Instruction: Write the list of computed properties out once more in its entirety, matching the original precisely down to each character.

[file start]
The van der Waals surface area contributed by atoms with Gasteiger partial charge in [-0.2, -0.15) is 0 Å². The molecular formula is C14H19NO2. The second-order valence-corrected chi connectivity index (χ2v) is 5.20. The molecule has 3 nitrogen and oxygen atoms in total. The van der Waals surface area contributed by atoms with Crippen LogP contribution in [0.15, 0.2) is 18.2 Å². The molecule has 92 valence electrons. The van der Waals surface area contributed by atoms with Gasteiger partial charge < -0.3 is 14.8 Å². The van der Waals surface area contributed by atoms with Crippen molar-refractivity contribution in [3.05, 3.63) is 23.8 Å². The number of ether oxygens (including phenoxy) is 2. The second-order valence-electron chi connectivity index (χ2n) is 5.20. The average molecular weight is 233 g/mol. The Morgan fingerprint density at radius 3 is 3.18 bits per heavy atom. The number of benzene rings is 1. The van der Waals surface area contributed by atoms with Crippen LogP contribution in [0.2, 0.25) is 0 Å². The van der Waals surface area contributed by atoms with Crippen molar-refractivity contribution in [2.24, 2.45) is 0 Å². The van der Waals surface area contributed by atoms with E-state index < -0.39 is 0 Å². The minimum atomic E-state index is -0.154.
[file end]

The van der Waals surface area contributed by atoms with Gasteiger partial charge in [-0.2, -0.15) is 0 Å². The molecular formula is C14H19NO2. The second-order valence-corrected chi connectivity index (χ2v) is 5.20. The molecule has 3 nitrogen and oxygen atoms in total. The van der Waals surface area contributed by atoms with Crippen LogP contribution in [0.15, 0.2) is 18.2 Å². The molecule has 92 valence electrons. The van der Waals surface area contributed by atoms with Gasteiger partial charge < -0.3 is 14.8 Å². The van der Waals surface area contributed by atoms with Crippen molar-refractivity contribution in [3.05, 3.63) is 23.8 Å². The number of ether oxygens (including phenoxy) is 2. The second-order valence-electron chi connectivity index (χ2n) is 5.20. The average molecular weight is 233 g/mol. The Morgan fingerprint density at radius 3 is 3.18 bits per heavy atom. The number of benzene rings is 1. The van der Waals surface area contributed by atoms with Crippen LogP contribution in [0.2, 0.25) is 0 Å². The van der Waals surface area contributed by atoms with Crippen molar-refractivity contribution in [2.24, 2.45) is 0 Å². The van der Waals surface area contributed by atoms with E-state index < -0.39 is 0 Å². The minimum atomic E-state index is -0.154.